“Thorn In My Pride” from the “Black Crowes” second album gave 22 year old Marcus King an opportunity to perform another amazing guitar solo, as Robinson took over on harmonica with the band joining in behind him, producing another amazing jam at full throttle, until the pace slowed down to nearly a dead stop. At that point the harmonica began again and led the outro as Robinson clutched the microphone to his instrument. “Jealous Again” another cut from the “Crowes” debut album had Robinson standing in front of the microphone stand wildly geturing one minute and strutting around the stage the next.

The band dove into “Hard To Handle,” which was originally recorded and co-written by the late great Otis Redding and appeared on the “Crowes” 1990 debut. Robinson sang the choppy lyrics as he danced in front of the band that was playing at full throttle. Drummer Tony Leone was beating out time like a locomotive as King shredded his guitar with sonic licks soaring through the ether as multi-colored lights flashed and Robinson danced until they broke into Hush, written by Joe South, but recorded and popularized by Billy Joe Royal and “Deep Purple.” It was a psychedelic romp as they amplified “Deep Purple’s” verson of song.” Na, na, na, na, na,na, na, na, na, filled the air as the crowd sang “Hush!” McDougall took lead on keyboards as Leone continued his cadence, until everyone played to the last note and put down their instruments and walked off the stage.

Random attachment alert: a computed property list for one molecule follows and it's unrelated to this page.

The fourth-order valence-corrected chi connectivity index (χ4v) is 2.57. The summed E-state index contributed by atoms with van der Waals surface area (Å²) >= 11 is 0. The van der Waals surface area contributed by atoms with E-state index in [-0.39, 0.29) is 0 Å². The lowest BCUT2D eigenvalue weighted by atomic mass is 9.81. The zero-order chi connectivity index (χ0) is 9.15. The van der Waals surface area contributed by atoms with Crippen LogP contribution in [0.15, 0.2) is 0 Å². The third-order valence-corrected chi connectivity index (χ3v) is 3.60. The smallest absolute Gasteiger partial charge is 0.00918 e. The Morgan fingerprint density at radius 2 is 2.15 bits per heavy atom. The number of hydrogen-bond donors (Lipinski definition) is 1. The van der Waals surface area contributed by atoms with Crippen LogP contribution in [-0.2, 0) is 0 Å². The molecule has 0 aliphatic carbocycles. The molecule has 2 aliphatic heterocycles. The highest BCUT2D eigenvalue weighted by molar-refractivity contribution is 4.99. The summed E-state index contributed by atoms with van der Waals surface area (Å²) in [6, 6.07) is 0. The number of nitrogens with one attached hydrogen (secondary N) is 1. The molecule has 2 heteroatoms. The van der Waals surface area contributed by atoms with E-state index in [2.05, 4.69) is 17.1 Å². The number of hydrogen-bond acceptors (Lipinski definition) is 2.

After about a minute of screaming, clapping and foot stomping the band returned to the stage and began playing, “Take the Highway,” a “Marshall Tucker Band” song from the early 1970’s. Robinson opened the song with his harmonica and then began to sing with a powerful voice,

“Take the Highway
Lord knows I’ve been gone too long…”